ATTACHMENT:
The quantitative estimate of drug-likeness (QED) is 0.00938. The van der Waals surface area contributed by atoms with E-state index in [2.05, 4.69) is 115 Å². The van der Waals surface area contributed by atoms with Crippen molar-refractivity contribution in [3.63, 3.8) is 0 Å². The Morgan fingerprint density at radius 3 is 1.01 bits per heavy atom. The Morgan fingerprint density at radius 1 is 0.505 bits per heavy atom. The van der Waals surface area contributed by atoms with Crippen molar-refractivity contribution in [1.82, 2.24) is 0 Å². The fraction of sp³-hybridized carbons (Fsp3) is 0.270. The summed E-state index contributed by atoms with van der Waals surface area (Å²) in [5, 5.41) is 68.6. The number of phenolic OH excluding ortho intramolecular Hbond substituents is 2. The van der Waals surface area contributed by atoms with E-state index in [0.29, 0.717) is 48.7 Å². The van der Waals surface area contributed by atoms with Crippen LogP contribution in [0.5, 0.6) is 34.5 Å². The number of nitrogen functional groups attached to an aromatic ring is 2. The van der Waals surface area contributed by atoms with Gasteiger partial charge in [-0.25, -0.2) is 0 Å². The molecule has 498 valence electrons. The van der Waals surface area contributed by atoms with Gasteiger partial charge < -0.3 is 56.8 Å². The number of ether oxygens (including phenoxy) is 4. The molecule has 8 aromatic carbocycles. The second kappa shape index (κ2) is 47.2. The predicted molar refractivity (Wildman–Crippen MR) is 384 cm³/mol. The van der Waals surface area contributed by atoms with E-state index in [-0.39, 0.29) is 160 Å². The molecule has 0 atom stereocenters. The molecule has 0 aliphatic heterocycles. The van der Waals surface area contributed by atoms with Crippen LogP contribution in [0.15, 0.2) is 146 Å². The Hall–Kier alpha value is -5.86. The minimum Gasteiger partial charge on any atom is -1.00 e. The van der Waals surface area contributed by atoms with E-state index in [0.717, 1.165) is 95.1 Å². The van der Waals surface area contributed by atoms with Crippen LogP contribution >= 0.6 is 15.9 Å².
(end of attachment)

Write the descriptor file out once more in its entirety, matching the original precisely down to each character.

The quantitative estimate of drug-likeness (QED) is 0.00938. The van der Waals surface area contributed by atoms with E-state index in [2.05, 4.69) is 115 Å². The van der Waals surface area contributed by atoms with Crippen molar-refractivity contribution in [3.63, 3.8) is 0 Å². The Morgan fingerprint density at radius 3 is 1.01 bits per heavy atom. The Morgan fingerprint density at radius 1 is 0.505 bits per heavy atom. The van der Waals surface area contributed by atoms with Crippen molar-refractivity contribution in [1.82, 2.24) is 0 Å². The fraction of sp³-hybridized carbons (Fsp3) is 0.270. The summed E-state index contributed by atoms with van der Waals surface area (Å²) in [5, 5.41) is 68.6. The number of phenolic OH excluding ortho intramolecular Hbond substituents is 2. The van der Waals surface area contributed by atoms with E-state index in [0.29, 0.717) is 48.7 Å². The van der Waals surface area contributed by atoms with Crippen LogP contribution in [0.5, 0.6) is 34.5 Å². The number of nitrogen functional groups attached to an aromatic ring is 2. The van der Waals surface area contributed by atoms with Gasteiger partial charge in [-0.25, -0.2) is 0 Å². The molecule has 498 valence electrons. The van der Waals surface area contributed by atoms with Gasteiger partial charge < -0.3 is 56.8 Å². The number of ether oxygens (including phenoxy) is 4. The molecule has 8 aromatic carbocycles. The second kappa shape index (κ2) is 47.2. The predicted molar refractivity (Wildman–Crippen MR) is 384 cm³/mol. The van der Waals surface area contributed by atoms with E-state index in [-0.39, 0.29) is 160 Å². The molecule has 0 atom stereocenters. The molecule has 0 aliphatic heterocycles. The van der Waals surface area contributed by atoms with Crippen LogP contribution in [0.15, 0.2) is 146 Å². The Hall–Kier alpha value is -5.86. The minimum Gasteiger partial charge on any atom is -1.00 e. The van der Waals surface area contributed by atoms with E-state index in [0.717, 1.165) is 95.1 Å². The van der Waals surface area contributed by atoms with Crippen LogP contribution >= 0.6 is 15.9 Å².